Nearly all (94%) of executives in Singapore predict significant disruption in the next three years, compared to 25% in 2018, according to Mercer’s 2019 Global Talent Trends study. As executives focus on making their organizations “future-fit”, significant human capital risks – including the ability to close the skills gap and overcome employee change fatigue – can impede transformation progress. Addressing these concerns is paramount, given that less than half of executives rate their company’s ability to mitigate human capital risks as very effective, says the report.
“Over the last few years, organizations have moved from anticipation to action in preparing for the future of work. But they risk bewildering people with too much change, ignoring the values individuals admire and inundating them with an endless process,” said Ilya Bonic, President of Mercer’s Career business.
The study finds that job security is one of the top three reasons employees in Singapore joined, and stay at, their company. Yet, one in two employees are concerned that AI and automation will replace their job.
The way to help employees feel secure is to foster human connections. Thriving employees (those prospering in the areas of health, wealth, and career) are three times as likely to describe their role as “relationship-focused” and twice as likely to describe their work environment as “collaborative.”
“The future of work is about connectivity, creating a work environment that appeals to today’s workforce by building a coherent sense of identity, sparking connections, and using data to personalize the experience,” said Kate Bravery, Career Global Solutions Leader at Mercer.
Top trends companies are pursuing in 2019
Aligning work to future value: With 59% of companies in Singapore planning to invest more in automation this year, AI and automation continue to transform the competitive landscape and reshape how work gets done. The climate of uncertainty is impacting Singapore-based employees as well, with two-thirds asking for more clearly defined responsibilities. Yet, job redesign is low on the C-suite agenda, with only one in six executives in Singapore saying that redefining jobs would have a sizeable impact on the company’s business performance. “To address the challenges ahead, HR must take an integrated approach to people strategy and leverage the right talent analytics to inform decisions on the future size and shape of the organization – yet less than one-third of companies have good insights into the business impact of their buy, build, borrow, and automate strategies,” says the report.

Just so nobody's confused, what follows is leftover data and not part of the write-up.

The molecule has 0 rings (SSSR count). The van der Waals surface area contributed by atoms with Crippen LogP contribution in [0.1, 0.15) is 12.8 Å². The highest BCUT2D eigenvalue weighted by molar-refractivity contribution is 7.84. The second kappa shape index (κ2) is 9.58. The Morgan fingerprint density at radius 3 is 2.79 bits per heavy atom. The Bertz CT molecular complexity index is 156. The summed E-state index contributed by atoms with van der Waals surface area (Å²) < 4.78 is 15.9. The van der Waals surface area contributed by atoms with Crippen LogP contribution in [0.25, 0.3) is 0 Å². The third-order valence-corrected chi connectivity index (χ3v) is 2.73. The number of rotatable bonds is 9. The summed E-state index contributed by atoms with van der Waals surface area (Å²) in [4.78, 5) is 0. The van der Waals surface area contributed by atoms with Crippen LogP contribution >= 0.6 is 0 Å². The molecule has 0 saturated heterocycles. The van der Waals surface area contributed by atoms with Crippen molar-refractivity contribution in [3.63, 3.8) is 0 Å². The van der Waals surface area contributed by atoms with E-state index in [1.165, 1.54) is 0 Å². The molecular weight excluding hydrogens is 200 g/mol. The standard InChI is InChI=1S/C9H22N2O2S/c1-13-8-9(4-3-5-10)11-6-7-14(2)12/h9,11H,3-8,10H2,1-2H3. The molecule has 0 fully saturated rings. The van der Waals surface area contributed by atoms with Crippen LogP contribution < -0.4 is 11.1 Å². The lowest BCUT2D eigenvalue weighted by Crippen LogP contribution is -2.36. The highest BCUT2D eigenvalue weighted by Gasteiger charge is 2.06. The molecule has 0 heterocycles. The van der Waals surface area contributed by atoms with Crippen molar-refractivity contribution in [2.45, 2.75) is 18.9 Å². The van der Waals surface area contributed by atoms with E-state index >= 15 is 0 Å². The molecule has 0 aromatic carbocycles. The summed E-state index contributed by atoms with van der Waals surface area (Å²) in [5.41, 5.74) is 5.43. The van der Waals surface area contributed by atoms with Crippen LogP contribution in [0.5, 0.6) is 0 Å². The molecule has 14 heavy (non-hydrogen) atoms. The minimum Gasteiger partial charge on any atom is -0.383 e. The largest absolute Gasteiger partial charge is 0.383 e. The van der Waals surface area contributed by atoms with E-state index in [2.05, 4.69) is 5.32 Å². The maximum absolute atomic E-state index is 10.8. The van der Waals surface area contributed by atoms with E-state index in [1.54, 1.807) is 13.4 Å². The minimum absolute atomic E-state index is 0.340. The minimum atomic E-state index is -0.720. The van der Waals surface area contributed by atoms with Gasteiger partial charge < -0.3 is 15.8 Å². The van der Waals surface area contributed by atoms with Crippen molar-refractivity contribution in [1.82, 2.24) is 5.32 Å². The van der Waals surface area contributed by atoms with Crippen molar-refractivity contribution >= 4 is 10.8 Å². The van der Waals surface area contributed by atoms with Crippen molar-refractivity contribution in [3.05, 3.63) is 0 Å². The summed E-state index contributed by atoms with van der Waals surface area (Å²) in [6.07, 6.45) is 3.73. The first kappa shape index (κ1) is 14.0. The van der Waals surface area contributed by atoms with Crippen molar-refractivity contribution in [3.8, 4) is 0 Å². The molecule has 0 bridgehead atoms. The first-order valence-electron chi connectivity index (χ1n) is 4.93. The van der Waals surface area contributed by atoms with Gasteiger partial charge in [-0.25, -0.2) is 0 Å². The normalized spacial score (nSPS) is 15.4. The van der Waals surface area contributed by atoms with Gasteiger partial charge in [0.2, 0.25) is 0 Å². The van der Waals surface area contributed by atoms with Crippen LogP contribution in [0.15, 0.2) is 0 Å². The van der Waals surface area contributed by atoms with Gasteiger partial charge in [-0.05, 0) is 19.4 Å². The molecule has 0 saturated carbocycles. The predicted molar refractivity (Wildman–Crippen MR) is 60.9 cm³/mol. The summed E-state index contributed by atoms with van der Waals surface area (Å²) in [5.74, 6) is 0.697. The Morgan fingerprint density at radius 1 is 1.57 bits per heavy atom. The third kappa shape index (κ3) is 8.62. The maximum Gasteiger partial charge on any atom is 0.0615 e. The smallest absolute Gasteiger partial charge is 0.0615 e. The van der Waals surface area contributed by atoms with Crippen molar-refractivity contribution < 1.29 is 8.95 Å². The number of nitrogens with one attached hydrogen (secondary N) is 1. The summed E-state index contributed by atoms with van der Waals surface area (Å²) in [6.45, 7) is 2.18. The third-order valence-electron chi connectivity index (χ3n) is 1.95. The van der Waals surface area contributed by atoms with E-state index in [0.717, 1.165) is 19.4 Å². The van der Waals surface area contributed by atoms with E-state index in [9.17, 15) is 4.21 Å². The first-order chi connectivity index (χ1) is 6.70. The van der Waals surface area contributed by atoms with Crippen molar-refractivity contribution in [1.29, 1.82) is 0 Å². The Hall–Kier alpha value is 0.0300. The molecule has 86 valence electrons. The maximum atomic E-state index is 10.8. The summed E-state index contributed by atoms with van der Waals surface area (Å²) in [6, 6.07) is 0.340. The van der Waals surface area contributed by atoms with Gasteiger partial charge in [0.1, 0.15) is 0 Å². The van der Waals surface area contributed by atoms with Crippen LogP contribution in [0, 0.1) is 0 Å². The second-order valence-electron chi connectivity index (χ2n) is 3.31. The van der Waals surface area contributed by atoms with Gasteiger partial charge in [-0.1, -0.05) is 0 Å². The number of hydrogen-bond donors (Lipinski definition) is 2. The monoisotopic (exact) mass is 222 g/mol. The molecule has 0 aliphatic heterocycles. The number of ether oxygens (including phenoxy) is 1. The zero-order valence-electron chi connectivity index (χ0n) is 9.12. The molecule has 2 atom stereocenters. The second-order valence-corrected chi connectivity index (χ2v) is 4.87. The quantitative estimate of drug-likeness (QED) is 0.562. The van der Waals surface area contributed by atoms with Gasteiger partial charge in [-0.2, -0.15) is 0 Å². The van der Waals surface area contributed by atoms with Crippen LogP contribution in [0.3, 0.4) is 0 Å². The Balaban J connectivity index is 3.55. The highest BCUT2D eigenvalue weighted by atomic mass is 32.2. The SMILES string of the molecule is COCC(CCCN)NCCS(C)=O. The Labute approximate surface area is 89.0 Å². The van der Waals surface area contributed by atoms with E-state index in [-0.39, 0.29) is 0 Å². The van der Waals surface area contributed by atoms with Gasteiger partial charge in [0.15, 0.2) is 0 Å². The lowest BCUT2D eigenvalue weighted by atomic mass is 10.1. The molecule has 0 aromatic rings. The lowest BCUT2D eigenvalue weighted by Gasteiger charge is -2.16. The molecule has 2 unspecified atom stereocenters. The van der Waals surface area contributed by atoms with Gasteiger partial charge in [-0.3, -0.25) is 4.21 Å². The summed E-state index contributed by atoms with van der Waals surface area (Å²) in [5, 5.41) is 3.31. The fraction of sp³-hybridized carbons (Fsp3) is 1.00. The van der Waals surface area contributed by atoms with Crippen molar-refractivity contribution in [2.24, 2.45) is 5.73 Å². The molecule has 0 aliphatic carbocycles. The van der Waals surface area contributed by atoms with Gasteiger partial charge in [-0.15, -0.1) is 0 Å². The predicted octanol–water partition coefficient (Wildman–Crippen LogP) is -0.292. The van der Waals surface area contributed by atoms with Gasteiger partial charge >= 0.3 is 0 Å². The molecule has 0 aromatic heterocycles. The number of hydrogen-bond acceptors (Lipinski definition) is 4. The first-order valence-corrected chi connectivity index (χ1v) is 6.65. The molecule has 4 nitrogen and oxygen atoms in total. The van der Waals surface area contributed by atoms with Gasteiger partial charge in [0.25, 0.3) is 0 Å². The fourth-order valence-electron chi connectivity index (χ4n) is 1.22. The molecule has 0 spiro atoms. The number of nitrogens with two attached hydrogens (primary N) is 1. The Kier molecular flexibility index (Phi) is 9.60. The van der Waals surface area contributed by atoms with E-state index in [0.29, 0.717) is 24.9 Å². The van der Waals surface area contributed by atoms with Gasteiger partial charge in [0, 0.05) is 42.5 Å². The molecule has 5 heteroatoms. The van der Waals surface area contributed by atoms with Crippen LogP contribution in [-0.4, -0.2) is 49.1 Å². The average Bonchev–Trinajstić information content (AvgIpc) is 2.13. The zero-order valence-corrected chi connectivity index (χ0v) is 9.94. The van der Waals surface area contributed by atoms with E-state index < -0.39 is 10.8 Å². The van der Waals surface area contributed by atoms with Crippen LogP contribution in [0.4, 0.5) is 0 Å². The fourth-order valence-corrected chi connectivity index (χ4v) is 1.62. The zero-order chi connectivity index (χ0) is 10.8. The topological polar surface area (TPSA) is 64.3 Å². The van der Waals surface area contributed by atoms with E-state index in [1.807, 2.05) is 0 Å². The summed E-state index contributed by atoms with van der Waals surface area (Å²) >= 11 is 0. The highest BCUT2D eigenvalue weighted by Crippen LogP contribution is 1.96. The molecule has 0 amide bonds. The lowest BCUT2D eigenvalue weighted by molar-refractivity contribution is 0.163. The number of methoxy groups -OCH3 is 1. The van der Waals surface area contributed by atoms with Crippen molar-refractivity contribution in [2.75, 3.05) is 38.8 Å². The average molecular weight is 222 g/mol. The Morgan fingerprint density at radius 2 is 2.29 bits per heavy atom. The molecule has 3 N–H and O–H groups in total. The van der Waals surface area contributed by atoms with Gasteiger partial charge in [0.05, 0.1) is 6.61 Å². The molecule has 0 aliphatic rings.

Building brand resonance: What matters to employees and job seekers is the way a company conducts business and upholds the values of its brand. In a social, transparent world, the lines are blurring between a company’s consumer brand and its talent value proposition (TVP). Successful companies ensure that their brand resonates with all workforce segments – 68% of high-growth organizations globally differentiate their TVP to different groups (such as contingent workers), compared to 47% of modest-growth companies, and organizations in Singapore are on the same journey with nearly two-thirds of all companies already doing this. An organization’s total rewards philosophy is one area where brand values can shine.
Curating the work experience: An effective and relevant day-to-day work experience is essential for retaining top talent. According to the study, thriving employees are two times more likely to work for an organization that enables quick decision-making (80% vs. 41%) and nearly three times more likely for one that provides tools and resources for them to do their job efficiently (80% vs. 30%).
Delivering talent-led change: To ensure talent is at the center of change, HR should have a voice in business transformation. This year’s study found 64% of HR leaders in Singapore are involved in executing major change projects, but only half (54%) participated in the idea generation stage of transformation initiatives. HR sees employee morale as a significant barrier to making changes stick: “Employee attrition” and a “decline in employee trust” are two of the top five challenges in the year ahead. “These findings point to the need for transformation efforts to focus on people-centered design and better talent metrics to understand how people are experiencing and embracing change,” said Bonic.